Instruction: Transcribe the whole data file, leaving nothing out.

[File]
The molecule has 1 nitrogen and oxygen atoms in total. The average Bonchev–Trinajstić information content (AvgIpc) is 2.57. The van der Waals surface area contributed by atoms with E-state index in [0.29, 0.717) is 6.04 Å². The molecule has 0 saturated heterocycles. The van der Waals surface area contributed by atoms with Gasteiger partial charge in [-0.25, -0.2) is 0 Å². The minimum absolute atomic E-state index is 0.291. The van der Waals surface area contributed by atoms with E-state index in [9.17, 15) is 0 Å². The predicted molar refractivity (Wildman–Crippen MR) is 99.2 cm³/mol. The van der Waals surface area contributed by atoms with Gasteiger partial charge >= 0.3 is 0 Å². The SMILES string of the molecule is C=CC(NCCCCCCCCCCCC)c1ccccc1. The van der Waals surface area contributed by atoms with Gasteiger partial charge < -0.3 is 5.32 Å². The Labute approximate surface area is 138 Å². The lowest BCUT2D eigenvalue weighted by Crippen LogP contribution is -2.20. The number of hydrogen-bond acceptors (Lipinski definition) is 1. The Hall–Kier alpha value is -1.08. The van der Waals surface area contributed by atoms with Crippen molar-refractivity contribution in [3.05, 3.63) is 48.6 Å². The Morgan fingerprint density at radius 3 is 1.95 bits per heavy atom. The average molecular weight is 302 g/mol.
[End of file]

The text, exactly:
The molecule has 1 nitrogen and oxygen atoms in total. The average Bonchev–Trinajstić information content (AvgIpc) is 2.57. The van der Waals surface area contributed by atoms with E-state index in [0.29, 0.717) is 6.04 Å². The molecule has 0 saturated heterocycles. The van der Waals surface area contributed by atoms with Gasteiger partial charge in [-0.25, -0.2) is 0 Å². The minimum absolute atomic E-state index is 0.291. The van der Waals surface area contributed by atoms with E-state index in [9.17, 15) is 0 Å². The predicted molar refractivity (Wildman–Crippen MR) is 99.2 cm³/mol. The van der Waals surface area contributed by atoms with Gasteiger partial charge >= 0.3 is 0 Å². The SMILES string of the molecule is C=CC(NCCCCCCCCCCCC)c1ccccc1. The van der Waals surface area contributed by atoms with Gasteiger partial charge < -0.3 is 5.32 Å². The Labute approximate surface area is 138 Å². The lowest BCUT2D eigenvalue weighted by Crippen LogP contribution is -2.20. The number of hydrogen-bond acceptors (Lipinski definition) is 1. The Hall–Kier alpha value is -1.08. The van der Waals surface area contributed by atoms with Crippen molar-refractivity contribution in [3.05, 3.63) is 48.6 Å². The Morgan fingerprint density at radius 3 is 1.95 bits per heavy atom. The average molecular weight is 302 g/mol.